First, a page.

throughout history, humans have raced to explore, discover and chart every square meter of earth, but, instead of rushing forward, what if we reveled in not knowing and slowing down? this is what joyce hsiang and bimal mendis of plan b architecture & urbanism ask with their exhibition at the 2021 venice architecture biennale titled ‘the world turned inside out’. showing the globe cracked open, the exhibit calls for an unexploring of the earth in the bid to forge a new relationship between humans and the planet we live on.
images © designboom
located inside the main pavilion in the biennale giardini, the exhibition is composed of a large unfolded globe made up of three parts and 86 steel frames. the frames hold highly detailed contour drawings on the front and back while behind the deconstructed earth, there’s also a cosmic map wall drawing. the work follows a previous exhibition in 2013 by the duo called ‘the city of seven billion’, which modeled the earth’s surface as one continuous metropolis without boundaries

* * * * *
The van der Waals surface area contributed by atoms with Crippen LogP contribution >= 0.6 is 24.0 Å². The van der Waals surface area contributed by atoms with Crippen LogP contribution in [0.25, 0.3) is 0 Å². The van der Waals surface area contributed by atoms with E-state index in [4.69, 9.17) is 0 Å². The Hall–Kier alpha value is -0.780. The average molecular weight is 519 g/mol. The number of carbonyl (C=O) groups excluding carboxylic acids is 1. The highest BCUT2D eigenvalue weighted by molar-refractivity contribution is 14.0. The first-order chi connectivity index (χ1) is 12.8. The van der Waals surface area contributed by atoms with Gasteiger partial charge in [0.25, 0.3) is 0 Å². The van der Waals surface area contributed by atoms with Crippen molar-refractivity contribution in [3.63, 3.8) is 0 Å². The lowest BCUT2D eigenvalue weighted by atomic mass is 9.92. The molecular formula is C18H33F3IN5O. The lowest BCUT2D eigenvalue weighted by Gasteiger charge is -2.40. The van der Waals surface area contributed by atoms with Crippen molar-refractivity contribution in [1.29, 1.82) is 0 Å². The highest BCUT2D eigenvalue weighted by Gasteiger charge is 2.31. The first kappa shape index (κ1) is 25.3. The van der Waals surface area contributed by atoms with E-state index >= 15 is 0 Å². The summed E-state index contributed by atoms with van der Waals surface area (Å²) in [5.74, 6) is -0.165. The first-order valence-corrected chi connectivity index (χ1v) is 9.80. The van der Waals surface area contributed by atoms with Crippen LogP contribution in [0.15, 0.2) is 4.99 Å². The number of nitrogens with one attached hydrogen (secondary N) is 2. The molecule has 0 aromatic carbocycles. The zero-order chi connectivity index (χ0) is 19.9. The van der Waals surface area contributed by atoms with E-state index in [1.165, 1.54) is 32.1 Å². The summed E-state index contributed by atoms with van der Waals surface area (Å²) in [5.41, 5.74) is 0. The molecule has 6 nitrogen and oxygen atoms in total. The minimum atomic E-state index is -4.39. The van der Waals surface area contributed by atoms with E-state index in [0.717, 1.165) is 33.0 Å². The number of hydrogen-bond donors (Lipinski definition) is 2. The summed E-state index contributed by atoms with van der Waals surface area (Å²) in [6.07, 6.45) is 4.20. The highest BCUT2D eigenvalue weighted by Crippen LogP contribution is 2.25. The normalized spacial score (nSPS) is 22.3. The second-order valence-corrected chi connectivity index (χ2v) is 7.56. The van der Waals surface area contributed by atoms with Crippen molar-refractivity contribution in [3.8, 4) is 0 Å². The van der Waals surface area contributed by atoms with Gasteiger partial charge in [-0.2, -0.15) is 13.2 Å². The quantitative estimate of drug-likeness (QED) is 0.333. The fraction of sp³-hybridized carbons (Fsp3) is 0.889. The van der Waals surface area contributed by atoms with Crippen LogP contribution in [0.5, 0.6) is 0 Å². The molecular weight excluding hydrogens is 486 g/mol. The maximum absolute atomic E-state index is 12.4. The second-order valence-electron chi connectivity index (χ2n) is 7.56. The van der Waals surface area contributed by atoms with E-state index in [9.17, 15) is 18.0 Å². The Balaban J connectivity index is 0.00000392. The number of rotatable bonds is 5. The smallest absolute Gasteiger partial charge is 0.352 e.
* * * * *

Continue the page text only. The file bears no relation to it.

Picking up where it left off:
for this project, hsiang and mendis look beyond the surface of the earth to highlight what isn’t explored, mapped, or claimed by humans. ‘the world turned inside out calls for an unexploring of the earth. it mobilizes practices of redeacting, rewilding, and otherwise unclaiming the known. these can give way to phantom geographies and the wisdom of uncertainty,’ says hsiang and mendis. ‘the time has come for a mandate of abandonment and forgetting, an epoch of great deceleration. let’s scour the world to engineer emptiness and celebrate omissions. if one turns the world inside out, what will be unearthed?’